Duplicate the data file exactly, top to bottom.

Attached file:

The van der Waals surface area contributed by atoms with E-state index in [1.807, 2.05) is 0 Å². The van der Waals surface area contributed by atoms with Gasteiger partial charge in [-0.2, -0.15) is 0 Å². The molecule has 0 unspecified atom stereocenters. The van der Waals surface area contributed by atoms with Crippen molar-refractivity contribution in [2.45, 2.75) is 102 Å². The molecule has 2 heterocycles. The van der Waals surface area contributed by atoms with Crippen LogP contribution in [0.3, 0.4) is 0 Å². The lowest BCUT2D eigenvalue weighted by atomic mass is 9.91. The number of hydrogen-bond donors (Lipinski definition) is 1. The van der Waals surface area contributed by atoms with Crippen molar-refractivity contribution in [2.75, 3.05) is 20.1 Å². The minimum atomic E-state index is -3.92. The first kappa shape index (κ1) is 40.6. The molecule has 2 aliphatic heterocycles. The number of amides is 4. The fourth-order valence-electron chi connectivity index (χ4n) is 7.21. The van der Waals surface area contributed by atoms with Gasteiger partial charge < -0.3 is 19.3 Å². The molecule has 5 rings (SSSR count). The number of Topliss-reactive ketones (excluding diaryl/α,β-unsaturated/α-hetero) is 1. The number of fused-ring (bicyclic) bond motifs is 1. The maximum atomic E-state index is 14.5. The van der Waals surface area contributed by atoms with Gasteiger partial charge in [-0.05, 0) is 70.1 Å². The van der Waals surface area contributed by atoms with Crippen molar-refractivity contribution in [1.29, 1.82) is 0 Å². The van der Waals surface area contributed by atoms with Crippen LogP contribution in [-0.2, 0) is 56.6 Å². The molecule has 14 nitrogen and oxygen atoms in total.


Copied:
The van der Waals surface area contributed by atoms with E-state index in [1.807, 2.05) is 0 Å². The van der Waals surface area contributed by atoms with Gasteiger partial charge in [-0.2, -0.15) is 0 Å². The molecule has 0 unspecified atom stereocenters. The van der Waals surface area contributed by atoms with Crippen molar-refractivity contribution in [2.45, 2.75) is 102 Å². The molecule has 2 heterocycles. The van der Waals surface area contributed by atoms with Crippen LogP contribution in [0.3, 0.4) is 0 Å². The lowest BCUT2D eigenvalue weighted by atomic mass is 9.91. The number of hydrogen-bond donors (Lipinski definition) is 1. The van der Waals surface area contributed by atoms with Crippen molar-refractivity contribution in [2.75, 3.05) is 20.1 Å². The minimum atomic E-state index is -3.92. The first kappa shape index (κ1) is 40.6. The molecule has 2 aliphatic heterocycles. The number of amides is 4. The fourth-order valence-electron chi connectivity index (χ4n) is 7.21. The van der Waals surface area contributed by atoms with Gasteiger partial charge < -0.3 is 19.3 Å². The molecule has 5 rings (SSSR count). The number of Topliss-reactive ketones (excluding diaryl/α,β-unsaturated/α-hetero) is 1. The number of fused-ring (bicyclic) bond motifs is 1. The maximum atomic E-state index is 14.5. The van der Waals surface area contributed by atoms with Gasteiger partial charge in [-0.05, 0) is 70.1 Å². The van der Waals surface area contributed by atoms with Crippen molar-refractivity contribution in [1.29, 1.82) is 0 Å². The van der Waals surface area contributed by atoms with Crippen LogP contribution in [-0.2, 0) is 56.6 Å². The molecule has 14 nitrogen and oxygen atoms in total.